The potential benefits of consuming traditional broth reached the mainstream after it came out that the Los Angeles Lakers training staff was pushing the team to consume as much of the stuff as they could handle. The players who bought in raved about having more resilient joints and increased energy.

Your mileage may vary, of course. But for me and many others, adding broth to our diet was a revelation.

How to Make Your Own Delicious Broth

If you have a large pot or a slow cooker and access to a butcher, you can make gallons of yummy, healthy, homemade broth that will put the boxed, chalky supermarket broths to shame.

To start, buy a mix of bones. The more tendons, the better. Chicken feet are great, as are knuckle bones, necks, and all other animal parts you might normally be too grossed out by to even look at.

Here’s the simplest preparation method:

  • Pull out your biggest pot, or your slow cooker, and dump in the animal parts. Aim for at least two pounds of bones, but I’ve done up to 10 pounds at a time for really big batches.
  • Fill the pot to the top with water, and add in some salt, fish sauce, lemon juice or apple cider vinegar, and a couple of vegetables (onions, carrots, and celery are pretty common choices) for flavoring.
  • If you’re using a pot, bring the water to a boil, then cover it and let it simmer for 6-8 hours. If you have a slow cooker, just set it on the lowest heat setting for 7 hours and walk away.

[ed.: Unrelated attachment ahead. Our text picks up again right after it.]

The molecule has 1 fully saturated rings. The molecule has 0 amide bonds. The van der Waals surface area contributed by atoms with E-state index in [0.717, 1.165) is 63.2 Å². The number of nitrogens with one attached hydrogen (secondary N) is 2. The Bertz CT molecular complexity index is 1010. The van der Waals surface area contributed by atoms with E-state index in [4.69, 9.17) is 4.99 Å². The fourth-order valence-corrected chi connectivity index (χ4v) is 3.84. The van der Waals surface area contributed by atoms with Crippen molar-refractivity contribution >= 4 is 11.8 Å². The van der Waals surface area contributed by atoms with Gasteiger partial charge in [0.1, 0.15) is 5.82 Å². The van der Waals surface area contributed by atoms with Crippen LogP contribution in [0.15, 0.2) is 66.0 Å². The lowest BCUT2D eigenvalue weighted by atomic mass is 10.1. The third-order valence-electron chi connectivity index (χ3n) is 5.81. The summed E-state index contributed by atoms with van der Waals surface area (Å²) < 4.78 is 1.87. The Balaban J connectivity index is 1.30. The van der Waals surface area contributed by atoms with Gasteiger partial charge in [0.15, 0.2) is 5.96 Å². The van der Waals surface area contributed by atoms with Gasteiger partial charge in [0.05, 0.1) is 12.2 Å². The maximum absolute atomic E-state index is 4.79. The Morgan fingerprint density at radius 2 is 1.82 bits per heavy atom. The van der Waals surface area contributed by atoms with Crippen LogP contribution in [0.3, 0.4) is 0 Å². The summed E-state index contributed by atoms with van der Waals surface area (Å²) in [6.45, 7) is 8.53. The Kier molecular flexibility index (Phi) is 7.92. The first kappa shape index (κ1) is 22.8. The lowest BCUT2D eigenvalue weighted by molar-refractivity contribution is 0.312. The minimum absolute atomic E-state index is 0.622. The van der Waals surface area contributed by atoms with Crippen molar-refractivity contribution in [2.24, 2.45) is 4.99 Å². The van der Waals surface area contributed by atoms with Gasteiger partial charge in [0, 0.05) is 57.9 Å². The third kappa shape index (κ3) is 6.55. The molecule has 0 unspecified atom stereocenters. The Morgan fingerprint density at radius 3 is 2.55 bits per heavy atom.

• Once the bones have simmered long enough, strain out the liquid into a bowl. You can use the broth right away (though it will contain some extra fat), or store it in your refrigerator. If you take a look after a few hours and it’s no longer liquidy, but rather bouncy and gelatinous, then you know you’ve made a batch of healthy, protein-rich goodness.

When you’re ready to use the broth, just skim off the layer of fat from the top, warm it up, and you’re good to go. You can use the broth in any recipe that calls for chicken, beef, or vegetable stock, from soups and gravies to risotto or stir-fry dishes.

A great thing about making your own broth is that it’s pretty forgiving: As long as you’re boiling bones, it’s hard to go wrong. There are many different takes on how to prepare a good batch of broth, and a simple Google search will reveal many different recipes. For instance, a recipe from the New York Times calls for no fewer than 15 ingredients. I can only imagine it’s even tastier than the one listed above — so if you want to get fancy, there are options.

Also, if you make more than you can eat in a week, don’t fret. The broth freezes really well, and can be defrosted easily in a microwave.

Summing Up

If you’re looking for a cost-effective way to get more quality proteins into your diet, making your own bone broth is a no brainer.

Julia Child once said, “How can a nation be called great if it’s bread tastes like Kleenex?” I feel like she would have felt similarly about American soup broth tasting like overly salted slop. We’ve gone away from the traditional preparations, and we sacrifice for it in nutrition and flavor.

Making your own broth means you can always have a delicious soup when you want it, and you’ll have peace of mind in knowing that you are consuming food in a manner that is consistent with how humans have eaten for a very long time.